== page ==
The Fasinos then looked for other opportunities and in 1954 opened their plaza with a new modern Loblaw’s grocery, Cramer’s Drug Store, and several other stores, including a restaurant with a bar. We can wonder if the Fasano’s realized that as they opened their plaza, bowling was in fact, being revolutionized. Down the road a mile and a half, Sam Mink at his Ridge Bowling Hall was introducing the Rochester area public to the AMF “pin spotter”, the first automatic pin setting machine, the single most revolutionary item in bowling history.

Modern bowling halls would eventually come to Greece, but not without a struggle. In 1956 Schantz Construction proposed a bowling hall opposite the new Northgate plaza and in 1957 a hall was proposed at McCall and Stone Roads on the Frear Estate. They were both opposed by neighbors and the Town. But soon Dewey Gardens and nearby Terrace Gardens were opened, followed by Maiden Lanes in 1960.

History has all but forgotten the Rotobowling game, and the Fasino’s proposed plan. Luckily for the Fasinos, they realized the public didn’t want to play their game and gave up their Rotobowling franchise before construction began. They did build a plaza, and although the tenants changed throughout the years, the plaza itself lasted nearly a half-century.

This is a condensed version of a story that first appeared in the November 9, 2006, Greece Post

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How Different It Might Have Been?

The fall of 1953 was a rapidly changing time for the residents of the town of Greece. The Lake Ontario State Parkway (LOSP) was under construction and contractors had all they could do to build new homes for Greece’s growing population, as 100 people a month moved into the town. According to Ray Cole, the town’s building inspector at the time, 55 new home permits were issued in September alone. Then there was the Northgate Plaza grand opening, a three-day event that drew crowds of up to 75,000. A new shopping complex today would cause little excitement, but back then it was to be the very first suburban shopping center in Monroe County.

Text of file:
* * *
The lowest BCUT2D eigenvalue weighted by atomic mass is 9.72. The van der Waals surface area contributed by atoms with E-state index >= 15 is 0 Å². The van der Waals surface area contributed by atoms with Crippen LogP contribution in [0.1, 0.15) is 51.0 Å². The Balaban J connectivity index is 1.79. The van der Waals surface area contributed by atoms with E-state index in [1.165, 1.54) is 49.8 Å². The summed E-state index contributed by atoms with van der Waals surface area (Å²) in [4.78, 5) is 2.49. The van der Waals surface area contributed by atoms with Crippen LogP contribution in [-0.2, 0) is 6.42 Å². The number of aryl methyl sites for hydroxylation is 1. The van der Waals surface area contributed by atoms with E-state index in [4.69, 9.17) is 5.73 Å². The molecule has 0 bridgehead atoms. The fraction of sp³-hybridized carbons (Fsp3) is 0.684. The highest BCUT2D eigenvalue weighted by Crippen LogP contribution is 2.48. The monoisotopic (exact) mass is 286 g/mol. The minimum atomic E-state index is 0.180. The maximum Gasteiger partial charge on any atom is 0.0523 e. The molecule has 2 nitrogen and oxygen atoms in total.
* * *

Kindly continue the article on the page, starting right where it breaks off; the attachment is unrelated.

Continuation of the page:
Meanwhile, in October, a small group of town citizens would affect the future of Greece. A grassroots group, the Shoremont Association, headed by Mario Berardi of Edgemere Drive, was protesting the proposed construction of a factory at Dewey Avenue and Ling Road. It seemed that a 47-year-old local company with 800 employees was rapidly outgrowing their plant on Hollenbeck Street and other sites scattered around the City of Rochester.

The company had acquired an option on the land and was seeking a zoning change to build their proposed “campus­ type” research and production facility. The group of residents was afraid that a factory “would destroy the natural beauty of the lakeshore site, increase traffic, cause a smoke and industrial dirt nuisance and depreciate nearby proper­ ty values and those of Greece as a whole.”

A Democrat & Chronicle editorial praised the residents for their opposition to changing the towns zoning laws “that might allow the installation of a big factory in their neighborhood.” The editorial stated that “the company was one with a conscience and a sense of civic responsibility. Its officers were public-spirited, and it could be taken for granted they would not willingly ruin a great public asset”. (Indeed, the president of the company had been mayor of the City only 20 years before). ‘The citizens were wise to move rapidly in trying to repulse an effort to change the zoning laws.” Because of the residents’ protest, the company pulled out of the deal and began the search for another site.